Commodities dealers already use certificates of origin throughout the import-export world to show where their goods purport to come from. Large companies often use due diligence services to investigate and confirm the details of third parties they want to use; they also often require third parties to certify that they have read (and will follow) the company’s code of conduct. All such efforts should documented, and the documentation placed in some central repository so it can be found whenever necessary, by anyone who needs to peer down the supply chain.
The efforts follow standards.
All companies ultimately are responsible for vetting their own supply chain, but in the real world where most corporations have thousands (if not more) of third parties—other links in your supply chain can make themselves more appealing by adhering to standards set by trustworthy trade groups.
The efforts can be audited.
A right-to-audit clause should be standard in any supplier agreement, even if your business has limited ability to conduct an actual audit. Trusting your suppliers to obey some code of conduct is no longer enough, in the eyes of regulators, investors, and the public.
The efforts should be incentive-based.
Even if you have a superb code of supplier conduct, and thorough documentation requirements, and right-to-audit clauses you exercise regularly—all that means you will face considerable labor yourself to ensure you have an ethically rigorous supply chain. The ideal is to construct a system where every part of the supply chain has commercial incentive to be ethical. It reduces your effort, builds trust, and even further ostracizes the few unscrupulous commodity traders who remain.
The second battle front: within
Another challenge is to ensure that everyone within your company who somehow plays a role in the supply chain (which can be a lot of people) shares all the risks they see with everyone else, so senior management can run a coordinated effort that reduces everything from wasted money to bad headlines.
Those communication channels are crucial. In one survey of more than 600 supply chain professionals Thomson Reuters conducted at the end of 2015, nearly two-thirds of respondents said procurement and compliance departments both oversee two critical tasks: assessing your supply chain risks, and assessing your third parties’ compliance with company policies.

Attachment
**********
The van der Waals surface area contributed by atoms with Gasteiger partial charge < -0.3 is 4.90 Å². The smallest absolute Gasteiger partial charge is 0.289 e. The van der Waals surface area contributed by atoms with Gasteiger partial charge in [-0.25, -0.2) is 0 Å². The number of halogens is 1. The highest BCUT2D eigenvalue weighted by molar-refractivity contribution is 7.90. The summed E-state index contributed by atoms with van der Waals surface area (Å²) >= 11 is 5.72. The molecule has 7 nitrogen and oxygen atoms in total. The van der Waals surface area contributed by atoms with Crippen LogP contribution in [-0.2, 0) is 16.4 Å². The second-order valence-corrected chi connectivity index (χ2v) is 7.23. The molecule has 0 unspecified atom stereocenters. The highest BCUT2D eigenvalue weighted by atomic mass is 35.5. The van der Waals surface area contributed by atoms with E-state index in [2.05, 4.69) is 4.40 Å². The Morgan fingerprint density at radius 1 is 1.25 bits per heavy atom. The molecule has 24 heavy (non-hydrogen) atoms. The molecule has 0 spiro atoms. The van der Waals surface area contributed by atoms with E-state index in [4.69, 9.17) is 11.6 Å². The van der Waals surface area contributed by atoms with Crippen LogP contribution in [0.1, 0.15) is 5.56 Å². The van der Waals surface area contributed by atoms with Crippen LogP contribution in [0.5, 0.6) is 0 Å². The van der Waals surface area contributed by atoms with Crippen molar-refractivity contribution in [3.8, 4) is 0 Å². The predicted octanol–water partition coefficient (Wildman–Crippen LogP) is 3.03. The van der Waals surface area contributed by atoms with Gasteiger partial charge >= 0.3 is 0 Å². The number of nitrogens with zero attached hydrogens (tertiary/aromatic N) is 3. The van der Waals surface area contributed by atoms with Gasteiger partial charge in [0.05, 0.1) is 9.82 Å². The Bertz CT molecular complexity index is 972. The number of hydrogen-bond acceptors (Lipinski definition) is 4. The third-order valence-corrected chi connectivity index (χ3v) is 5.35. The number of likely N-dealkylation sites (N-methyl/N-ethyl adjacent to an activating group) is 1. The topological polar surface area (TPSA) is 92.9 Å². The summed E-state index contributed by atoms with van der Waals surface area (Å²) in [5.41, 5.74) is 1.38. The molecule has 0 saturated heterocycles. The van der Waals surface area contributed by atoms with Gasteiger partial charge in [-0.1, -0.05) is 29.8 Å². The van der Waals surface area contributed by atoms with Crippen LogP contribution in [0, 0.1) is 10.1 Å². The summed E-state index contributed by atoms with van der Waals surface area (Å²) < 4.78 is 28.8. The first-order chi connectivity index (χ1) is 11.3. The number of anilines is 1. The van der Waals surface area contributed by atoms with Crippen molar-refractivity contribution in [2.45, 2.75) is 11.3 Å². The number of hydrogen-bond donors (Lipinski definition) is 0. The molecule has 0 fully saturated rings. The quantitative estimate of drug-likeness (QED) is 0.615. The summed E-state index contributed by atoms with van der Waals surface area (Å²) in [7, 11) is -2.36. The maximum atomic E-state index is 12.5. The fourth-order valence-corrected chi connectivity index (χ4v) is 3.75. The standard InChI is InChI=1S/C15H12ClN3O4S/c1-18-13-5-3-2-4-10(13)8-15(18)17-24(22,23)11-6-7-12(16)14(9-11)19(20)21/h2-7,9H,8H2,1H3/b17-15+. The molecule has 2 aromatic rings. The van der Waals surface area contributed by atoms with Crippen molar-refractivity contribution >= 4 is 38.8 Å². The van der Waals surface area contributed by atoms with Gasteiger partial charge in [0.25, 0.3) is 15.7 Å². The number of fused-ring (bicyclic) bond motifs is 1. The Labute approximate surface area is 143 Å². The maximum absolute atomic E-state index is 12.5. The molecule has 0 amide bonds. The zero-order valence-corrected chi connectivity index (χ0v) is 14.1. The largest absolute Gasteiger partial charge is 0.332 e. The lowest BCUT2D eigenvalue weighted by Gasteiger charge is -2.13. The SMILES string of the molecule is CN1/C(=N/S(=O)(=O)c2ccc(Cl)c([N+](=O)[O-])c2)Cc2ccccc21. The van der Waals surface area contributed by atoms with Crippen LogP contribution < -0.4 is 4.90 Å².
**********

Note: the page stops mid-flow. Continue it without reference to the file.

“The ideal arrangement is for the procurement and compliance departments to be in agreement about who does what, communicating regularly to discuss what they know,” says Shaun Sibley, Thomson Reuters managing director for Commodities.
What can happen if that communication falters? Compliance officers might impose policies for new suppliers that procurement doesn’t want, or worse, doesn’t understand. Internal audit might review business continuity plans (a perfectly normal job for internal auditors to do), and recommend changing the number or mix of key suppliers you have—which might thwart the compliance department’s priorities, as well as the procurement department’s plans or the treasurer’s hedging strategies.
“The wise way to approach the problem is to have corporate functions that know the riskswork to support the corporate functions that know the supply chain,” Sibley says. “Experts at assessing risk who are usually compliance, legal, audit must help the experts at finding suppliers who are usually procurement, sales, operations, and in our increasingly data-driven world, IT.”
Compliance or risk committees have existed in many large organizations for years, to ensure everyone is aware of various risks the business faces and the practical challenges of getting business done. Supply chain risks are no longer any different—especially as regulators, investors, and the public push more of their concerns about global business standards onto corporations everywhere. Like all good jolts, those pressures roll right down the chain.